I will just briefly say that my own bias creeps in when I talk about online gaming. My own experiences with it have only been second-hand, in which friends could not hang out with me or make time for the people already existing in their life due to their need to get into the online gaming world. Perhaps the most common example of this would be WWC’s raids. In these raids, from what I now understand, players engage in a sort of battle with other online players in their guild (much like a clan, I suppose). When you combine the pleasure of the game with the social pressure experienced by being part of a collective team of individuals, the need to play the game just increases. I remember one distinct instance in which a friend and I were out having a wonderful picnic I had made on a beautiful day in the park. It was one of those perfectly sunny yet cool and breezy days that rarely occur. Although we were enjoying ourselves, he had to cut it short because he had to go “raid.” At first, he wouldn’t even tell me the real reason he was leaving, but I did get it out of him. I do admit that this example is very mild of an occurrence, but at that point, I was dumbfounded as to why you would leave the beautiful “real world” to go sit in a dark room and enter the “virtual world.”
But I must admit this documentary opened my eyes a little bit. Although some people do get heavily addicted to online games, people get addicted to things every day: drugs, shopping, alcohol. If a human finds themselves in need of satisfying an emptiness or lonelinesss, they often will find comfort in a variety of things. So the first thing this documentary showed me is that gaming addiction is the same as any other addiction – it’s an issue of hurt, loneliness, and emptiness in the person CAUSING the addition, but it is not necessarily the game causing it. For so long, seeing friends of mine’s lives be negatively affected by these games made me feel like it was something about the game.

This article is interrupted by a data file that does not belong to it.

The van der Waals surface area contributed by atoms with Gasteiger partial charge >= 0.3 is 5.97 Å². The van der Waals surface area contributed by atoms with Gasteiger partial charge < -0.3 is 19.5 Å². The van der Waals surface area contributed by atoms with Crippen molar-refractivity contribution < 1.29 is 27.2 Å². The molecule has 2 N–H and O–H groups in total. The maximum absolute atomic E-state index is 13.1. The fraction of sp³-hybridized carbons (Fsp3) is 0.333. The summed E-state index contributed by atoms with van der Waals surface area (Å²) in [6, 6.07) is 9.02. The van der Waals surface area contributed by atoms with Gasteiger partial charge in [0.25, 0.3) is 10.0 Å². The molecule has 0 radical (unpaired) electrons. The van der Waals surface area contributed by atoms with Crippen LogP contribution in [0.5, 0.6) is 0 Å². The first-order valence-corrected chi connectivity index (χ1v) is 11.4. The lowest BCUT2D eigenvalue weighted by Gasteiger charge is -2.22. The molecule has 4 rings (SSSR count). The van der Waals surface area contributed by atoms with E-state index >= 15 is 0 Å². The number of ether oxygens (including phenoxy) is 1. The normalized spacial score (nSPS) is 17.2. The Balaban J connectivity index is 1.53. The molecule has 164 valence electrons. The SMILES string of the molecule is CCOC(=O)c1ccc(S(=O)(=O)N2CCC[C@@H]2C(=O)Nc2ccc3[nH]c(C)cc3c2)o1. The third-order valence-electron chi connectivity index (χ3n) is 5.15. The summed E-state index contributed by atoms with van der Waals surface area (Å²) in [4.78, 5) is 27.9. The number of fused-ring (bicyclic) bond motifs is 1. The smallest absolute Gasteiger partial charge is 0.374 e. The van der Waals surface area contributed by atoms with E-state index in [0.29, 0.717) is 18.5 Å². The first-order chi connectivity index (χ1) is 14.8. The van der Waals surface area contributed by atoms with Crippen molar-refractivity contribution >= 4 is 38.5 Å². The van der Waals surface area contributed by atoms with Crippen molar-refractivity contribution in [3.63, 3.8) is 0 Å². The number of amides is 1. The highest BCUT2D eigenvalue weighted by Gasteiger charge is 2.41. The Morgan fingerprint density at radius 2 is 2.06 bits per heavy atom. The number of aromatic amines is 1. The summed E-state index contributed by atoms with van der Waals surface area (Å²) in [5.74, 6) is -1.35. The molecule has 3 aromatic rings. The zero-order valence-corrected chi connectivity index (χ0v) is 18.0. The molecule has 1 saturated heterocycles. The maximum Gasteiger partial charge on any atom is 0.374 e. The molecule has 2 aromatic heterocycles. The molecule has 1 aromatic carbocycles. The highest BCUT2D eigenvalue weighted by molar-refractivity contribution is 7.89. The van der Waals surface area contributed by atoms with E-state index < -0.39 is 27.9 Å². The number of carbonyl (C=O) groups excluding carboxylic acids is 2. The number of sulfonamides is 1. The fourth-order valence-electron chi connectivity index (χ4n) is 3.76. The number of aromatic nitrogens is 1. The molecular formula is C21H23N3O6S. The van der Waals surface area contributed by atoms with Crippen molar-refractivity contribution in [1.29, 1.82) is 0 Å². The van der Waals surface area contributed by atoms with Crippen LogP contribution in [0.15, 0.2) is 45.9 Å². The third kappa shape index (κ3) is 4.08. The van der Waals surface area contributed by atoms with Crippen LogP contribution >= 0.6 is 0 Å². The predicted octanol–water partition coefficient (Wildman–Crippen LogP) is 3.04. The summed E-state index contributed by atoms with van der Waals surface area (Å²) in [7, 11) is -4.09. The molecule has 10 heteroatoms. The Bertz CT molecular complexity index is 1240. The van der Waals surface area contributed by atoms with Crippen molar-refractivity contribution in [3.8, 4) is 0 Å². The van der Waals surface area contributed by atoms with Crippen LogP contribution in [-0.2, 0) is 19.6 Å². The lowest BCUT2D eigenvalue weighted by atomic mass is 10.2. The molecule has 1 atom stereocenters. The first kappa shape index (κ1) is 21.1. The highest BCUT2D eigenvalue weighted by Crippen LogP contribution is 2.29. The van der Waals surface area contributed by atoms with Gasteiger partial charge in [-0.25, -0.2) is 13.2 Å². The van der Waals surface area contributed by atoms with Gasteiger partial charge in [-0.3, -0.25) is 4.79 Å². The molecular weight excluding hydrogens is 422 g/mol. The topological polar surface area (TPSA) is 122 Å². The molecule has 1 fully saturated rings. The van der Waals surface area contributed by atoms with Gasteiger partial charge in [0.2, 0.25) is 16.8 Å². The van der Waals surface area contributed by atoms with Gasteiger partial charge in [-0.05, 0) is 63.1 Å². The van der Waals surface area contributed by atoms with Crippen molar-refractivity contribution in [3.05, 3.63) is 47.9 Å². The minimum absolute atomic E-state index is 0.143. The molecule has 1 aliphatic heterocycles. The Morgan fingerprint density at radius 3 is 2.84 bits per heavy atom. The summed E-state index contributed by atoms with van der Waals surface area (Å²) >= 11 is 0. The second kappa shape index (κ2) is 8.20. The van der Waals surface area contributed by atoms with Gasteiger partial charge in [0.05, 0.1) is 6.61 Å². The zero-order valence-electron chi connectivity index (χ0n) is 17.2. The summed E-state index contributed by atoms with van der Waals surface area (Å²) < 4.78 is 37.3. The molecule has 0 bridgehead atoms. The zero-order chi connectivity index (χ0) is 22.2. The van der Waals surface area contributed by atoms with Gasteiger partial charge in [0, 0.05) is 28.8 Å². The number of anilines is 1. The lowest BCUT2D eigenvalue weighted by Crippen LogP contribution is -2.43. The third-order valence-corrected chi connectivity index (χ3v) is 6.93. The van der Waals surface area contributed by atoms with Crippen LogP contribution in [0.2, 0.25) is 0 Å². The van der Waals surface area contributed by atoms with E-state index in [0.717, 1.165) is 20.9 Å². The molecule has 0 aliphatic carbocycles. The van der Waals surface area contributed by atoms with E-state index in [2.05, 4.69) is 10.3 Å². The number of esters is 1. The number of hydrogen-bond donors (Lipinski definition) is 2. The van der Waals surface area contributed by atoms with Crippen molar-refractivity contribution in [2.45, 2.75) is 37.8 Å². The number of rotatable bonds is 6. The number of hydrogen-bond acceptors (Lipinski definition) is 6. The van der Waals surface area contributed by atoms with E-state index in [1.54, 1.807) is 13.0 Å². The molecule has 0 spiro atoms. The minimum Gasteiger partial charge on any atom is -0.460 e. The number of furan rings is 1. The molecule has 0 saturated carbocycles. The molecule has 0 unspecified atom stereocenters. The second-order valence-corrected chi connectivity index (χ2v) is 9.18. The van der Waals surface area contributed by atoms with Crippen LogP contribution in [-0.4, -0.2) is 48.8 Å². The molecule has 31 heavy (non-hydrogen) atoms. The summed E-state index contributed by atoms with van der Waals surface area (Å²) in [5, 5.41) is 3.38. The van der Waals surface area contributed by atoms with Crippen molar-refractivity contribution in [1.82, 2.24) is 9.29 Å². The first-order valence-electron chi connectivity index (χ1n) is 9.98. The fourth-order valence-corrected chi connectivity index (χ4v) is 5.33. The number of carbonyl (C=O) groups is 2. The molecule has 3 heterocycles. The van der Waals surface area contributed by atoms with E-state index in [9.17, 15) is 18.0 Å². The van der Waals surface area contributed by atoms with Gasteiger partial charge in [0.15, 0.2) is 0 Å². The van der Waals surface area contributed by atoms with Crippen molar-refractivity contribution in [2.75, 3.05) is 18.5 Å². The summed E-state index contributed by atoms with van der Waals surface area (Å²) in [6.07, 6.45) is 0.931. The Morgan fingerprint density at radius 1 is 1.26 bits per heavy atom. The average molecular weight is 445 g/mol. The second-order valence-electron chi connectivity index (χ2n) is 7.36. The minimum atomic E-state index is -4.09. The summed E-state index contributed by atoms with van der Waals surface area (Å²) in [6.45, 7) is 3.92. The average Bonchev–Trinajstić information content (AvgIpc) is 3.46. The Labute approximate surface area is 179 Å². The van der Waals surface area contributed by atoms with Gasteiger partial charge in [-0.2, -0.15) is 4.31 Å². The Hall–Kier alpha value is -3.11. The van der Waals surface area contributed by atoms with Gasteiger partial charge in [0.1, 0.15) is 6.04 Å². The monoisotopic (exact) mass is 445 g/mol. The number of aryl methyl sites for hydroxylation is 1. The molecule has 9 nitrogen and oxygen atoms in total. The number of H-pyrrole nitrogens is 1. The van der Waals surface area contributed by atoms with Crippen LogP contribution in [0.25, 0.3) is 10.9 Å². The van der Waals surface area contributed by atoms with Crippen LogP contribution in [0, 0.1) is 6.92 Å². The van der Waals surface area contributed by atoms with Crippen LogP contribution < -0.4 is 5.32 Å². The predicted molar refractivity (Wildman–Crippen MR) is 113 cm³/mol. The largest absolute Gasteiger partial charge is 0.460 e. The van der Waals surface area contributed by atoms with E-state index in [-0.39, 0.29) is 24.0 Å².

The other thing I was able to see was how positive of an experience these MMOs are to many users. It opens up a world of people you wouldn’t otherwise know who often share similar interests with. Many of the individuals seemed to benefit very positively from the opportunity afforded them by entering into an online world. One couple who met and fell in love through playing EverQuest and later started dating was one example of this. The girl in the couple was so cute when she recalled the first time she openly “flirted” with her partner online. She recollected the account as if it had happened in person, even though it was her avatar that had done the flirting. It was so interesting to see how powerful and real these online relationships are. Many of the users explained that they felt closer to their online friends than others in your life. An area of the psychology literature on this area demonstrates that online interaction often leads to higher levels of self-disclosure and honesty. I thought to myself – this must be really therapeutic to someone who does not have a person playing that role in their “real” life.
So, in short, I am still a little leery about MMOs, but I do see some of the positive benefits in them now. I started thinking – what if I used the online world to meet people who shared my interests that I wouldn’t otherwise ever know? What if I connected with others who speak French, or love to cook, or enjoy travel. I think in many ways, the virtual world allows us to escape to places we ordinarily couldn’t go. We just have to make sure we stay grounded in reality, always being thankful for what we do have but not being afraid to take glimpses into these virtual worlds. I think that’s the bottom line: let the online world compliment your life, not replace it.